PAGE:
Pop Culture

In defense of Orlando Bloom

Orlando Bloom is not a bad actor.  He isn’t Olivier, but he isn’t Shatner, either.  Why, then, does everyone assume he’s a bad actor?

For starters, he’s pretty.  Not “handsome,” mind you: pretty.  The bulk of Bloom’s fame derives from his role as Legolas in the “Lord of the Rings” trilogy, and while he acquitted himself well with a bow and arrow in those films, he also had very long flaxen hair, the sort that usually belongs to mermaids and Disney heroines.  The Legolas part turned Bloom not just into a household name, but also into a tween-girl pin-up in the style of Joey McIntyre of New Kids On The Block, a cute and romantic idea of a boy, but without any of the threatening, hairy adult sexuality.

Furthermore, Bloom played … an elf.  There’s nothing wrong with prettiness per se, or with playing elves, but those factors do make it more difficult to take him seriously in human, grown-up roles.

The roles themselves also present a problem, because Bloom has almost exclusively acted in gigantic epics and/or period pieces, which require a number of tools that Bloom doesn’t have in his arsenal (starting, sad to say, with the ability to grow a convincing mustache).  In movies about Crusaders or ancient heroes, audiences expect a certain physical heft, and while Bloom is not spindly, he’s not imposing enough for these genres, either.  You believe Russell Crowe is a gladiator because he’s built like a fire hydrant; you believe Brad Pitt is Achilles because he’s oiled up and looks like an advertisement for Pilates.  You don’t believe Bloom as a legendary warrior in “Kingdom of Heaven,” though, because his costume looks like it’s about to swallow him — and, in their scenes together, so does Liam Neeson.

Subtle acting in bombastic period flicksAudiences expect actors in large-scale costume flicks to get in there and ham it up, too, and Bloom doesn’t do that; he does things more subtly, and as a result, he often barely registers.  It’s not really fair to blame Bloom for his performance in “Troy” — the writing he has to work with is weak, and on top of that, he’s playing Paris, one of the more ineffectual characters in the literary tradition.  But Bloom often looks overmatched and intimidated onscreen.  Eric Bana, who’s playing Hector, is far more compelling, and Bana isn’t even very good; he’s doing a lot of bellowing, though, and that makes the difference.  Edward Norton acts rings around Bloom in “Kingdom of Heaven”…from behind an immobile painted mask.  And it probably goes without saying that Johnny Depp makes a meal of Bloom in the “Pirates of the Caribbean” movies.

Of course, when Captain Jack Sparrow is onscreen, nobody else is going to make much of an impression, so, again, it’s unfair to say that Bloom is a bad actor just because he’s getting upstaged by a flamboyant Keith Richards impression (Geoffrey Rush got upstaged by it too, and he’s no acting slouch).  But it seems to happen to Bloom a lot — everyone around him is merrily chewing the scenery while Bloom just stands there, looking gassy — and if he’s going to appear in larger-than-life films, he needs to learn to kick it up a notch.  “Ned Kelly” is a case in point; when Heath Ledger is rampaging around the set, growling in that angry bass of his and wearing a ridiculously huge fake beard that may have eaten Pittsburgh, and a bucket as a helmet, subtle variations in eyebrow angle just won’t get the job done.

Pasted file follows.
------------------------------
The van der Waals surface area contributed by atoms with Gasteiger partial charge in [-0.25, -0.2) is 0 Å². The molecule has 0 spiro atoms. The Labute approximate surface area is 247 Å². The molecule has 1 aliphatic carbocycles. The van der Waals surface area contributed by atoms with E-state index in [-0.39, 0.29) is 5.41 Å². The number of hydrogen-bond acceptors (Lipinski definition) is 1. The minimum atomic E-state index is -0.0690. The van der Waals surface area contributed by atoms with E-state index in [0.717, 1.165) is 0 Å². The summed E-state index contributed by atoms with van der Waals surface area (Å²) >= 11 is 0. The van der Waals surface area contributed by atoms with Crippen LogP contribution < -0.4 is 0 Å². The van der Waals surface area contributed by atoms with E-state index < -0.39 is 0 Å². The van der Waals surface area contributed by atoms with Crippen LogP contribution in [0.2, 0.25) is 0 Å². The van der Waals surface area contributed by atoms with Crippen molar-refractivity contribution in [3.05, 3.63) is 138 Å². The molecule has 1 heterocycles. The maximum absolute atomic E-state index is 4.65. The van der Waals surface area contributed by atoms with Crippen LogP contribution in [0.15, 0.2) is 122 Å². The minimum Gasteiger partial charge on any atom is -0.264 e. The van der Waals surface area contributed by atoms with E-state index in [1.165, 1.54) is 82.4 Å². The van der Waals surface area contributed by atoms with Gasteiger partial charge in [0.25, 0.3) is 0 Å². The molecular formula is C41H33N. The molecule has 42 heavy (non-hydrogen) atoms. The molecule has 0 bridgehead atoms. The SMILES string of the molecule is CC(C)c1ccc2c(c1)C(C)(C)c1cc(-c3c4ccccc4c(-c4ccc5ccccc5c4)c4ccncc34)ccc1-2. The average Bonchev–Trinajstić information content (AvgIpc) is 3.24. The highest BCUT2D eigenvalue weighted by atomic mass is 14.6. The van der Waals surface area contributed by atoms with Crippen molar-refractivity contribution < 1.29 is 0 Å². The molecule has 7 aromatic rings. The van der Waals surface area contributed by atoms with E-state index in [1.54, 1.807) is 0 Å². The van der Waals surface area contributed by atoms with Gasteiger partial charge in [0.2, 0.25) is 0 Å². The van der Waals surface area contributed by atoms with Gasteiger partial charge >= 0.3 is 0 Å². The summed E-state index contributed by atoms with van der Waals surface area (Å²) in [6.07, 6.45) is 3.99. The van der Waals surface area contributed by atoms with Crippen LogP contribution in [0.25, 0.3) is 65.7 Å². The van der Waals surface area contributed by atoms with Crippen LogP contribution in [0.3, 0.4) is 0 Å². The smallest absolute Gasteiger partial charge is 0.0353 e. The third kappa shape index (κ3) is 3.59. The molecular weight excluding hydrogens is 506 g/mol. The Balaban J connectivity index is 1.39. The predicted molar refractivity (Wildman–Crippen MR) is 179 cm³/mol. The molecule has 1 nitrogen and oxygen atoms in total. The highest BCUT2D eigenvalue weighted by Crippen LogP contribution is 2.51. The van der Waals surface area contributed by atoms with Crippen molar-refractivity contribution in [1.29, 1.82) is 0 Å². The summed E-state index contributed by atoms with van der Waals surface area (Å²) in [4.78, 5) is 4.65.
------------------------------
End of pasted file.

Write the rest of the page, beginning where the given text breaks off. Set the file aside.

But the eyebrow does score the occasional point.  If you watch the first “Pirates of the Caribbean” carefully, you’ll see a handful of hilarious reaction shots from Bloom.  He’s a good straight man for Depp, his swordplay is believable, and in his scenes with Keira Knightley, he’s puppyish — but that’s what the role calls for, and he does it well.  You wouldn’t believe him as James Bond, but when he’s cast properly, he gets the job done.

More than a pretty boyBloom is not a talentless pretty-boy by any means.  He just needs to fine-tune his approach to projects so that he doesn’t seem like quite such a non-entity.  He might start with a moratorium on period films for a couple of years: no swords, no sandals, no ancient or imaginary lands.  “Elizabethtown” would have been a great first step in that direction, if the movie hadn’t been obnoxious (it was) and if Kirsten Dunst’s spazzy turn as Claire had not overwhelmed Bloom by comparison (it did), so he might also consider taking roles that actually call for him to act — not just to re-act, or to wait quietly in the background while his co-stars Brando it up in the spotlight.

Comedy seems like a promising choice for Bloom, or a small part in a Wes Anderson film — he should do something different.  Get in a food fight.  Play a junkie or a criminal.  Cut his hair short.  Do an American accent.  He shouldn’t do these things to prove he can, the way actresses love to “ugly up” because it betters their chances for an Oscar.  He should do these things because he already can; it’s just that nobody can tell, because all the hobbits and bronze shields and galloping horses and subtitled Saracen dialogue (and crappy English dialogue) are drowning him out.  He can do the job, but it would be easier for him to do it — and for us to appreciate him for it — if he didn’t have to wear seventy pounds of plate mail to work every day, or utter grand historical pronouncements that would sound forced and stagy no matter whose mouth they came out of.

Bloom needs to focus on the writing, to look for dialogue that he can deliver convincingly.  If he can do that, and if he can avoid roles that call for luxuriant facial hair, the kid might just have a future in this business.  But if he doesn’t make some changes in the way he picks parts…well, there are only so many elf roles to go around.

Sarah D. Bunting is the co-creator of .

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